It may not match the ascent of an F-35 fighter jet for sheer visceral spectacle, but Lockheed Martin Corporation‘s Maryanne Lavan made her own successful vertical take-off in late June, ascending to the ranks of senior vice president and general counsel. The Bethesda, Md.-based aerospace and weapons giant named the 51-year-old Lavan as successor to James Comey, who took off for a hedge fund management position in Connecticut.
In the two decades since Lavan joined Lockheed, she’s cruised like a Hellfire missile up the corporate chain of command. She worked stints as assistant general counsel, vice president and GC for Lockheed’s electronic systems business area, vice president of ethics and business conduct, and — since 2007 — as vice president of internal audit.
“Officially, I’m back in the legal department,” said Lavan, who will now report directly to Lockheed CEO Bob Stevens — surely by way of high-tech, secure satellite communications. “I’m looking forward to being reunited with my colleagues in legal,” she said.
Lavan assumes the general counsel mantle just as Lockheed, which employs about 136,000 people, must contend with the prospect of being placed on a fiscal diet by the Pentagon. The company reported first quarter profits of $547 million in April — a 17 percent drop compared with its earnings of $666 million for the same quarter of the prior year.
“Like at all corporations, there are business pressures,” Lavan said of her new role, citing the challenge to make the company as efficient as possible.
In the top job she will trail in the wake of James Comey’s aircraft carrier-sized profile. Comey, a former U.S. deputy attorney general from late 2003 until August 2005, is best known for his riveting 2007 Senate testimony, where he recounted his dramatic sickbed showdown with Alberto Gonzales, then White House counsel, and Andrew Card, then White House chief of staff.
The two White House aides had attempted to persuade an ailing Attorney General John Ashcroft to sign off on the National Security Agency‘s secret domestic eavesdropping program, which Comey opposed. He won the sickbed confrontation.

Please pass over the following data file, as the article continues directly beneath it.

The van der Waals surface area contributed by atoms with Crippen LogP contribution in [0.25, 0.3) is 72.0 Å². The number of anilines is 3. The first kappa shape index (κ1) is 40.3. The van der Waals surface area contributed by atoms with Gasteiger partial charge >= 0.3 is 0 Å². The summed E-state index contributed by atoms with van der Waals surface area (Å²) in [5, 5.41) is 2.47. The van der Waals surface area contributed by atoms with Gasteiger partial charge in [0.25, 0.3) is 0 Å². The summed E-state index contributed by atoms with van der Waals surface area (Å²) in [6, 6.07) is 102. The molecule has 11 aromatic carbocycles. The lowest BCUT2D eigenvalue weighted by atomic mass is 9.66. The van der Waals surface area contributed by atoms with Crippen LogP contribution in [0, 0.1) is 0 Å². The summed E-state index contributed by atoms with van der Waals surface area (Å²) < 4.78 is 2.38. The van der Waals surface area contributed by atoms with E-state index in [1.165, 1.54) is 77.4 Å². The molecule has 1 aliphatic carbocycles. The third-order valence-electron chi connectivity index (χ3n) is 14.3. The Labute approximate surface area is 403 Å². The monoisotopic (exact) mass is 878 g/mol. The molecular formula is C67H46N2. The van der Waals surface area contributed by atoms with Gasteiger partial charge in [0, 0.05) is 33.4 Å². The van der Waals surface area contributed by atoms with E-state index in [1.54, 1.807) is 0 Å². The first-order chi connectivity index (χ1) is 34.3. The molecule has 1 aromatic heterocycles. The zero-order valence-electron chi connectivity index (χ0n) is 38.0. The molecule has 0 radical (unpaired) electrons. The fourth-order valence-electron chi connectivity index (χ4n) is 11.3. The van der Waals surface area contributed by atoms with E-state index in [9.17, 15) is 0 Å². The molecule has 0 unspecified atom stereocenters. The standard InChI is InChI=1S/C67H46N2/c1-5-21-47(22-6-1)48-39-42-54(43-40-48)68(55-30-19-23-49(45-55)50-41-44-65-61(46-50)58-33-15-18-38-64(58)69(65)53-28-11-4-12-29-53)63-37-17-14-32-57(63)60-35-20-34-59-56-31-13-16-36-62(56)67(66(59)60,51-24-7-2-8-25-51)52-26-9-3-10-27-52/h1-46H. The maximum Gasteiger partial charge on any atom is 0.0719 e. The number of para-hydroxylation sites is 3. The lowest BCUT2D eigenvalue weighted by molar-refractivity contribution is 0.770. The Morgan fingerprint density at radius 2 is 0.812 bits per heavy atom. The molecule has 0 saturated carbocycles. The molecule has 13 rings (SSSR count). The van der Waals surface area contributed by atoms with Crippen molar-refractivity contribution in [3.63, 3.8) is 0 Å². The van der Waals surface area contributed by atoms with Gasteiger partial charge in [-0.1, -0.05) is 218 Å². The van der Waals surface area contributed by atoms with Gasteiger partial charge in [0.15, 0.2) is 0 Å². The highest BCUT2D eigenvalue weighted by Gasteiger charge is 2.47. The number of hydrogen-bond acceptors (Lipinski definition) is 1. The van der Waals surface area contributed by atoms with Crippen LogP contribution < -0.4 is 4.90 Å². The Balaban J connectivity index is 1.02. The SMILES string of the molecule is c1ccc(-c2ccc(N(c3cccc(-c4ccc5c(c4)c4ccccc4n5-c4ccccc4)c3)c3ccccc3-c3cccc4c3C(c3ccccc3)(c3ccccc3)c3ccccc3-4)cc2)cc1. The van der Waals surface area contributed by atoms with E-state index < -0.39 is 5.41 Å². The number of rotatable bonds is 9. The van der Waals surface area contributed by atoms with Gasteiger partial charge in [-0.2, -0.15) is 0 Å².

Lavan has her own claim to fame as the first woman to take up Lockheed’s top lawyer post. But she isn’t the first woman to take the helm at a global security giant, not even the first in June 2010. Lockheed is coasting in the contrails of fellow industry behemoth Northrop Grumman Corporation, which announced Sheila Cheston’s move to vice president and general counsel last month.
Of her new post, Lavan said, “I just see it as a continuation of my career and opportunities.” No shattered glass ceilings here, as far as she’s concerned.
Lavan’s climb in corporate altitude began with a magna cum laude-winning spell at the State University of New York at Albany. She received her law degree from American University’s Washington College of Law, where she was a member of the Law Review. Before landing at Lockheed in 1990, Lavan zeroed in on white-collar crime matters and specialized in government contracts in the D.C. office of now-defunct San Francisco-based firm Pettit & Martin.
And beyond helping shape Lockheed’s ethical culture into one that citizens of the world’s military superpower can be proud of, Lavan is on the Ethics Committee of the American Bar Association’s Public Contract Law Section, and sits on the board of directors of the national nonprofit Character Education Partnership. Lockheed’s CEO Stevens cited Lavan’s “good judgment and unquestionable integrity” in the press release announcing her new role.
Charlie Mead can be contacted at email@example.com.
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